Medical problems 1 4


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Medical problems 1 4

  1. 1. Islam Kassem, BDS , MSc, MOMS RCPS Glasg,FFD RCSIConsultant Oral & Maxillofacial SurgeonMedical Topics
  2. 2. 1- Patient assessment and medical history2-Orthodontic management for diabeticpatients Orthodontic management of patientwith Cardiovascular emblications3-Orthodontic management of Asthmaticpatients Orthodontic management ofpatients with phschatic implications4-Orthodontic treatment for
  3. 3. 5-Cleft lip & palate6-Head & neck syndrome7-TMJ & pain8-Laser9-Facial plastic surgery10-Emergency in orthdontics11-
  4. 4. Study source?
  5. 5.  1- Lectures on 2-Readers 3-Medical problems in Dentistry Bu
  6. 6. 1- Patient assessment andmedical history Importance of medical assessment Step wise medical assessment Common oral lesion Cancer detection Halitosis Salivary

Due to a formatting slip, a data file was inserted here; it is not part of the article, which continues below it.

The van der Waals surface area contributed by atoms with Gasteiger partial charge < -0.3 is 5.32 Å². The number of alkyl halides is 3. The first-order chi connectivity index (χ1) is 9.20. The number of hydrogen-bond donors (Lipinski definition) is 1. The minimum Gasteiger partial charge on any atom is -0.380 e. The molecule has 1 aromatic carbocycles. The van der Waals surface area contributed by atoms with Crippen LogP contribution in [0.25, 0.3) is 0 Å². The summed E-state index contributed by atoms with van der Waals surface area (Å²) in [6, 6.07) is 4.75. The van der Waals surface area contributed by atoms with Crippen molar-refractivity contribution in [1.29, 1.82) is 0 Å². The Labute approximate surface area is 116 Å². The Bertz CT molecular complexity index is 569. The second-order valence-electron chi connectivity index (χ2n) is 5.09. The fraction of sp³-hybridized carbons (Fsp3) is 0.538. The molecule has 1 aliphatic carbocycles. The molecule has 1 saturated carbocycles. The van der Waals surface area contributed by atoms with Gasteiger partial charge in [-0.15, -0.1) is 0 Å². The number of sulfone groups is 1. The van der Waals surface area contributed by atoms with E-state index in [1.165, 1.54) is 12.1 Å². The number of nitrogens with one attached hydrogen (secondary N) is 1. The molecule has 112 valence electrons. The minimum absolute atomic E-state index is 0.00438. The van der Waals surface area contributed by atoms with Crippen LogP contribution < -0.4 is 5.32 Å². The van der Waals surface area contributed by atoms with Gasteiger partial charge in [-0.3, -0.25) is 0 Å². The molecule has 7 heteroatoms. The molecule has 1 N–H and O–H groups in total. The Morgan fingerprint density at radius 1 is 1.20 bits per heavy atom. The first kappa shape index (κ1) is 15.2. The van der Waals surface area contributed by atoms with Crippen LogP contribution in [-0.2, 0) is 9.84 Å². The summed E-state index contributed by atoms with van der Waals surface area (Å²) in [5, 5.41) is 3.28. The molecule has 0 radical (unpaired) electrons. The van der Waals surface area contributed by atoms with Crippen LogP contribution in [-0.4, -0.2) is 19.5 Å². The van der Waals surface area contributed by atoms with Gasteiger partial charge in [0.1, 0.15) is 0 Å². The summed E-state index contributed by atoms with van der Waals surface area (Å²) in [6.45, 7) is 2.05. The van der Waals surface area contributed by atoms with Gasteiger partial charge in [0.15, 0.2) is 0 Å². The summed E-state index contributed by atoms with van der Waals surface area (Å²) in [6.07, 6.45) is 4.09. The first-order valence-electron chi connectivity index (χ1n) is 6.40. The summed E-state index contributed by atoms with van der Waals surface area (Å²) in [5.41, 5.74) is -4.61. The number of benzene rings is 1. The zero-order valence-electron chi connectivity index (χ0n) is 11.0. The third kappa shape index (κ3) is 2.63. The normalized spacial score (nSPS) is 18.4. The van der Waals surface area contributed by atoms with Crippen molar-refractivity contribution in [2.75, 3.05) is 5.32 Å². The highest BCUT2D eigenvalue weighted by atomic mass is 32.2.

7. 7. Patient safety come
  8. 8.
  9. 9. What does this area consistof? Mouth? Pharynx? Larynx? Trachea? Oesophagus? Neck?Best to view as muchas possible
  10. 10. Oral cavity Open wide! Two tongue depressors Examine every mucosal surface Protrude tongue Look at salivary orifices Bimanual palpation Percuss
  11. 11. Neck Inspect Palpate
  12. 12. Inspection Scars Lumps Sinuses Asymmetry Stoma Ask patient to swallow and protrude tongue Ask patient to breathe deeply Ask patient to count to
  13. 13. Palpation Adequate exposure Systematic Develop system From in front then mainly from behindSubmandibular area, both trianglesSupraclavicular
  14. 14.
  15. 15. Auscultation Listen for bruitThyroid and
  16. 16. Summary See patient as a whole – don’t focus in onone part of the body too soon Be systematic Adequate exposure Be familiar with toys Suggest further
  17. 17. Regular screening for
  18. 18. Oral Cancer Risk Factors 75% of all oral cancer cases arerelated to tobacco use and/ormoderate/heavy alcohol use. Human Papilloma Virus may be acausative factor of oral
  19. 19. Oral Cancer Risk Factors Poor Oral hygiene and chronicirritation (poor fitting dentures,broken fillings). HIV infection or compromisedimmune system. 25% of oral cancers occur in peoplethat do not smoke or have other